Humans are subject to bias almost inherently, although some more than others. However, there is increasing evidence that algorithms and artificial intelligence (AI) which are thought to be non-subjective may also be biased.
A report out of The White House during the Obama administration warned that automated decision-making "raises difficult questions about how to ensure that discriminatory effects resulting from automated decision processes, whether intended or not, can be detected, measured, and redressed."
Research is piling up that suggests algorithms and AI seem to have disproportionate impacts on already socially downtrodden groups, especially those of color.
Ironically, the things we are utilizing to move us forward into the future might be the very thing replicating a negative part of our past boosting social inequalities.
Photo by: Geralt / Pixabay
Data and Critical Thinking
Data-driven technology is not going anywhere, in fact, it is growing stronger and more prevalent by the second, and the discovery of their biases is increasing with it. A popular algorithm called COMPAS assesses whether criminal defendants and convicts are likely to commit a crime in the future. The results of COMPAS carry weight in sentencing rendered by the judge.
COMPAS seems unbiased on the surface as white and black defendants given higher risk scores tended to re-offend at roughly the same rate.However, a closer analysis by ProPublica found that, when you examine the types of mistakes the system made, black defendants were almost twice as likely to be mislabeled as likely to re-offend. Black defendants were also potentially treated more severely by the justice system because of this.
On the other hand, white defendants who committed a new crime in the two years after their COMPAS assessment were twice as likely as black defendants to have been mislabeled as low-risk. (COMPAS developer Northpointe, which recently rebranded as Equivant, issued a rebuttal in response to the ProPublica analysis; ProPublica, in turn, issued a counter-rebuttal.)
Cathy O'Neil a data scientist who wrote the National Book Award-nominated "Weapons of Math Destruction," said "Northpointe answers the question of how accurate it is for white people and black people," she added "but it does not ask or care about the question of how inaccurate it is for white people and black people. How many times are you mislabeling somebody as high-risk?"
Another thing that needs to be considered is whether or not the data being entered into these systems might reflect and reinforce societal inequality.
What to Fix
The same sort of concerns arise when looking into facial-recognition technology. Over 117 million American adults have had their images entered into a law-enforcement agency's face-recognition database, often without their consent or knowledge, and the technology remains largely unregulated.
A technologist from the FBI coauthored a 2012 study which found that the facial-recognition algorithms it studied were less accurate when identifying the faces of black people, along with women and adults under 30.
The Georgetown Center on Privacy and Technology found a key point in there 2016 study when they examined 15,000 documents: "police face recognition will disproportionately affect African Americans." (The study also provided models for policy and legislation that could be used to regulate the technology on both federal and state levels.)
A key finding of a 2016 study by the Georgetown Center on Privacy and Technology, which examined 15,000 pages of documentation, was that "police face recognition will disproportionately affect African Americans." (The study also provided models for policy and legislation that could be used to regulate the technology on both federal and state levels.)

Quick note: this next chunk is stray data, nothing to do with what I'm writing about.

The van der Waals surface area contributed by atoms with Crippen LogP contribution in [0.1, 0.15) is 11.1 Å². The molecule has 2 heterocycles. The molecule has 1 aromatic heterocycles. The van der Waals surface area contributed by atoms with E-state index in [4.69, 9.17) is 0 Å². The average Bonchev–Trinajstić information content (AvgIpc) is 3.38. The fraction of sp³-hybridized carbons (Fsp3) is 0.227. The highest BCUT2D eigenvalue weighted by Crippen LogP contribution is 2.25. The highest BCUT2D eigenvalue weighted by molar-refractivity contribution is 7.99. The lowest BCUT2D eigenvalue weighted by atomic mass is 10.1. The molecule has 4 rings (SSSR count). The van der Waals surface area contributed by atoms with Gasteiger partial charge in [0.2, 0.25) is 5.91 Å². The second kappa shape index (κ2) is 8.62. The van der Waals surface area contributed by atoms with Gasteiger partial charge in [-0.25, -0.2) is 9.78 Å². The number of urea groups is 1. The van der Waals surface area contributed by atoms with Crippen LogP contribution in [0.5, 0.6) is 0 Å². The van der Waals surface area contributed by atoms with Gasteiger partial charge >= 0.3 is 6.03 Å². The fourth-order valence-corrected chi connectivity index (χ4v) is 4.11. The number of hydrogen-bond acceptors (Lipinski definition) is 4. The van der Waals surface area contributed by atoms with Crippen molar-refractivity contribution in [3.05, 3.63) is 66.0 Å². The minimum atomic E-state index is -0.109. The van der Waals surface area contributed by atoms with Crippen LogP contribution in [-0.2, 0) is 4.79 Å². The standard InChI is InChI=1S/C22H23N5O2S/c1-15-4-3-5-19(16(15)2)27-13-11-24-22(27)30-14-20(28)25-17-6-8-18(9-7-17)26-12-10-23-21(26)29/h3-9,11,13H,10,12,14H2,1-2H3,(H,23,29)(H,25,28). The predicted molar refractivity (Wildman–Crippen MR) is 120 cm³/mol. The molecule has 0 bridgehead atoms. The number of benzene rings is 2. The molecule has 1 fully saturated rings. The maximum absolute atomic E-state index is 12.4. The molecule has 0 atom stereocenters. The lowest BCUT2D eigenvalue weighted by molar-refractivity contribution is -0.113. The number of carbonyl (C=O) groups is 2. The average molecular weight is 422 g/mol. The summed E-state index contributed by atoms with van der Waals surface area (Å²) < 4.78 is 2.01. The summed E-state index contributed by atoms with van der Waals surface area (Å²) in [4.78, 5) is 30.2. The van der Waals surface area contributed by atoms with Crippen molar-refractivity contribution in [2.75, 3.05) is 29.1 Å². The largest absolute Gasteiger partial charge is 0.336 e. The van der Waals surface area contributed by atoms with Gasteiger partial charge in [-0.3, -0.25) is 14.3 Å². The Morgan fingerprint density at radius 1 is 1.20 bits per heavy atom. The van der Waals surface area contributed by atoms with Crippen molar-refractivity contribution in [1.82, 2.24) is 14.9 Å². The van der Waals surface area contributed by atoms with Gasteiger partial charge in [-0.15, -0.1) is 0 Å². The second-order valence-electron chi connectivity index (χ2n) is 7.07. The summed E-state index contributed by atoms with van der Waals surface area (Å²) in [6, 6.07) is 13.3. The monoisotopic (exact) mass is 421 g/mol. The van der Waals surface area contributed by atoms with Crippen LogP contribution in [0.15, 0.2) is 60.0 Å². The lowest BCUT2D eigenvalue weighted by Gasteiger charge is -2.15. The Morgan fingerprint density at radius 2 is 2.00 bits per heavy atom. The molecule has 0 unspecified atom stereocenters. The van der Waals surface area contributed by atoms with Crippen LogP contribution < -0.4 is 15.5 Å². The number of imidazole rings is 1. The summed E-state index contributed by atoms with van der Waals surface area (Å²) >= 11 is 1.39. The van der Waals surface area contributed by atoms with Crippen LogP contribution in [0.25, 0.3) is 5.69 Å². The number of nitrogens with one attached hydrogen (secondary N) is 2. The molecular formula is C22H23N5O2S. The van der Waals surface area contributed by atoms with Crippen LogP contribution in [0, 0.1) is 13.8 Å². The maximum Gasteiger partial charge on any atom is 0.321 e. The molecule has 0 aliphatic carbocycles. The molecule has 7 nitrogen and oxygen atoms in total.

"Unfortunately, it is impossible to make any absolute statements [about facial-recognition technology]," says Elke Oberg, the marketing manager at Cognitec, a company whose facial-recognition algorithms have been used by law-enforcement agencies in California, Maryland, Michigan, and Pennsylvania. Oberg also said, "Any measurements on face-recognition performance depends on the diversity of the images within the database, as well as their quality and quantity."
Big Brother and a Fix?
The European Union passes a law last year called the General Data Protection Regulation. The legislation includes several restrictions on the automated processing of personal data and requires transparency about "the logic involved" in those systems. It appears the United States is not in any hurry to go the same route considering the FCC and Congress are pushing to either stall or dismantle federal data-privacy protections, however, there are some states, including Illinois and Texas, who have passed their own biometric privacy laws to protect the type of personal data often used by algorithmic decision-making tools.
Jonathan Frankle, a former staff technologist for the Georgetown University Law Center who has experimented with facial-recognition algorithms says "If we're using a predictive sentencing algorithm where we can't interrogate the factors that it is using or a credit scoring algorithm that can't tell you why you were denied credit — that's a place where good regulation is essential, [because] these are civil rights issues," Frankle stated "The government should be stepping in."
There are some protections with existing U.S.laws, for instance, certain types of discrimination specifically in places like credit, housing, and hiring. It should be noted though that these regulations haven't been updated to address the way new technologies intersect with old prejudices.
It remains to be seen whether this will get worked out or swept under the rug. In any case, at least there are some who are recognized this unlikely problem.